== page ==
It is worth observing in what manner Jesus made this quotation from the Psalter: He added something at the beginning and He omitted something at the close. At the beginning He added, "Father." This is not in the psalm. It could not have been. In the Old Testament the individual had not begun yet to address God by this name, though God was called the Father of the nation as a whole. The new consciousness of God which Christ introduced into the world is embodied in this word, and, by prefixing it to the citation, He gave the verse a new colouring. We may, then, do this with the Old Testament: we may put New-Testament meaning into it. Indeed, in connection with this very verse we have a still more remarkable illustration of the same treatment. Stephen, the first martyr of Christianity, was in many respects very like his Master, and in his martyrdom closely imitated Him. Thus on the field of death he repeated Christ's prayer for His enemies—"Lord, lay not this sin to their charge." Also, he imitated this final word, but he put it in a new form, "Lord Jesus, receive my spirit;" that is, he addressed to Christ the dying prayer which Christ Himself addressed to the Father.[2] The other alteration which Jesus made was the omission of the words, "for Thou hast redeemed me." It would not have been fitting for Him to employ them. But we will not omit them; and if, like Stephen, we address the prayer to Christ, how much richer and more pathetic are the words to us than they were even to him who first penned them.


It was about His spirit that the dying Saviour prayed.

Dying persons are sometimes much taken up with their bodies. Their pain and trouble may occasion this, and the prescriptions of the physician may require close attention. Some display a peculiar anxiety even about what is to happen to the body after the life has left it, giving the minutest instructions as to their own obsequies. Not infrequently the minds of the dying are painfully occupied with their worldly affairs: they have their property to dispose of, and they are distracted with anxieties about their families. The example of Jesus shows that it is not wrong to bestow attention on these things even on a deathbed; for His fifth word, "I thirst," had reference to His own bodily necessities; and, whilst hanging on the cross, He made provision for His mother's future comfort. But His supreme concern was His spirit; to the interests of which He devoted His final prayer.

What is the spirit? It is the finest, highest, sacredest part of our being. In modern and ordinary language we call it the soul, when we speak of man as composed of body and soul; but in the language of Scripture it is distinguished even from the soul as the most lofty and exquisite part of the inner man. It is to the rest of our nature what the flower is to the plant or what the pearl is to the shell. It is that within us which is specially allied to God and eternity. It is also, however, that which sin seeks to corrupt and our spiritual enemies seek to destroy. No doubt these are specially active in the article of death; it is their last chance; and fain would they seize the spirit as it parts from the body and, dragging it down, rob it of its destiny. Jesus knew that He was launching out into eternity; and, plucking His spirit away from these hostile hands which were eager to seize it, He placed it in the hands of God. There it was safe. Strong and secure are the hands of the Eternal. They are soft and loving too. With what a passion of tenderness must they have received the spirit of Jesus. "I have covered thee," said God to His servant in an ancient prophecy, "in the shadow of My hand;" and now Jesus, escaping from all the enemies, visible and invisible, by whom He was beset, sought the fulfilment of this prophecy.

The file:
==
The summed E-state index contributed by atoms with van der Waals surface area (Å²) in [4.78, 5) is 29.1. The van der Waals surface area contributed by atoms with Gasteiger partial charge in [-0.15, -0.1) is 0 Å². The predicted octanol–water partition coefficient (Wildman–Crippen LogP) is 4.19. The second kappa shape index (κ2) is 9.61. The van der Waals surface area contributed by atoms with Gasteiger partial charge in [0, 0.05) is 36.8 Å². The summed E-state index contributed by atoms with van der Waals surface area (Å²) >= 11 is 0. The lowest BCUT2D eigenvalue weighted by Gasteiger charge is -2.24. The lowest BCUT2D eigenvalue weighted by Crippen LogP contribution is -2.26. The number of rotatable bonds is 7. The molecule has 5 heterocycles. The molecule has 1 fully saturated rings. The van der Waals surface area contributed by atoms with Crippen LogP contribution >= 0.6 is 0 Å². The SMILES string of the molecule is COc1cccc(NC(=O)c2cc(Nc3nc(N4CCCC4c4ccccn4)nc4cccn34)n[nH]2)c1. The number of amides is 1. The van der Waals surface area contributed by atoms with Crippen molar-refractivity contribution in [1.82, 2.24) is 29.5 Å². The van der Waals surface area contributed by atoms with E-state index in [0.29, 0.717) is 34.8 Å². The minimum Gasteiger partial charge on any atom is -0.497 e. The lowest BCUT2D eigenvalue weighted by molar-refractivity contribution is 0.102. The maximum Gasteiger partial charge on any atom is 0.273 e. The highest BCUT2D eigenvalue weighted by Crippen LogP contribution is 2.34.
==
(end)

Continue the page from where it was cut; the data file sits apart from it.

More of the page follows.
This is the art of dying; but is it not also the art of living? The spirit of every son of Adam is threatened by dangers at death; but it is threatened with them also in life. As has been said, it is our flower and our pearl; but the flower may be crushed and the pearl may be lost long before death arrives. "The flesh lusteth against the spirit." So does the world. Temptation assails it, sin denies it. No better prayer, therefore, could be offered by a living man, morning by morning, than this of the dying Saviour. Happy is he who can say, in reference to his spirit, "I know whom I have believed, and I am persuaded that He is able to keep that which I have committed to Him against that day."


This last word of the expiring Saviour revealed His view of death.